The occurrence of defects in sand-castings is usually higher than other manufacturing methods due to the sheer number variables that come into play during the process.
In foundries, turbulence during mold filling, contact of molten metal with a (usually cold and damp) sand mold and subsequent solidification means that there are many opportunities for something to go wrong.
Consequently, when sand-casting is compared to more controllable manufacturing operations such as machining or plastic injection molding, the rate of defect occurrence is usually higher by one or two orders of magnitude.
This makes defect classification and management a key aspect in foundry day to day operations.
Hot tears: Linear discontinuities caused by stresses occurring during or after solidification.
Shrink: During solidification, the material contracts, resulting in voids in improperly fed/processed castings
Sand Inclusions: Loose sand in the mold can be dragged in the flow of metal and entrapped in the solidified casting.
Gas Porosity: Voids in the metal caused by entrapment of gas during solidification
Laps and cold shuts: Surface defects caused by the incomplete fusion of separate molten metal streams
Scabs: Raised blemishes consisting of sand and a porous layer of metal.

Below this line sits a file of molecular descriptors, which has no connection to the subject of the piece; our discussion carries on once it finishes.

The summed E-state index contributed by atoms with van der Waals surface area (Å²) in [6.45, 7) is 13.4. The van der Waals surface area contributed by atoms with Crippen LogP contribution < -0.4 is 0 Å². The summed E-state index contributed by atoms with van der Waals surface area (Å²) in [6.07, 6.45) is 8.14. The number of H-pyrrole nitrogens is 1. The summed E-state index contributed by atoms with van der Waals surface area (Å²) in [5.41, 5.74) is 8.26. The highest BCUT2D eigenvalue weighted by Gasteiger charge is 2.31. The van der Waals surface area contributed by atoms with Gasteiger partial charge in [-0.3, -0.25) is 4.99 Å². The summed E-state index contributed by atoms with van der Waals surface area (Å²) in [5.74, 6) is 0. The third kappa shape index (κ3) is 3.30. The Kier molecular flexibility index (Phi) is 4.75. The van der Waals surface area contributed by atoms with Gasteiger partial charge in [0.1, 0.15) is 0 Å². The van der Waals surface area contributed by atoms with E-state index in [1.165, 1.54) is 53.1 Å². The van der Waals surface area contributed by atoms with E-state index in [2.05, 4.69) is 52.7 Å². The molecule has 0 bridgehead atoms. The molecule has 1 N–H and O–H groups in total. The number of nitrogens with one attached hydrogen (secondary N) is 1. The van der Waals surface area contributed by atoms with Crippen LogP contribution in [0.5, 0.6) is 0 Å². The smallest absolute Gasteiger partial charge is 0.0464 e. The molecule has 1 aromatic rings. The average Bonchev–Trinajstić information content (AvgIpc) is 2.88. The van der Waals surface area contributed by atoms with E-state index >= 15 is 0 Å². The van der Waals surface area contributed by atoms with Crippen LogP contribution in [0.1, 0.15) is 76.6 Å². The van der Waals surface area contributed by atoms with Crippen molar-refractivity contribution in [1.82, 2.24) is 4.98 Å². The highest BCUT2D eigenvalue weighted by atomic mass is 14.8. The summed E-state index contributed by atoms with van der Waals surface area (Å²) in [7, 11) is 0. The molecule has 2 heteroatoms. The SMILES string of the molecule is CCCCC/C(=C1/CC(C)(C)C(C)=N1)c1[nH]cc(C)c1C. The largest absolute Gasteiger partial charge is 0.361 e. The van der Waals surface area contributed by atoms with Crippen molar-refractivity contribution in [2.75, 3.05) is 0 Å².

Surface roughness: Incorrect surface texture caused by sand conditions or metal flow.
The best to way to deal with defects is to develop acceptance criteria using feedback from the customer and a recognized casting defect standard at the start of the project.
Casting defect reference standards such as AMS2175 and MSS SP 55 aim to establish acceptance levels and remove subjective bias when classifying defects.
The overall acceptance level for each type of defect should be discussed with the customer to ensure products that consistently meet the technical requirements at the lowest cost possible.
Once the acceptance criteria are established, it is the responsibility of the manufacturer to maintain proper quality check controls and procedures to ensure repeatability in the process. To know more, contact our experts.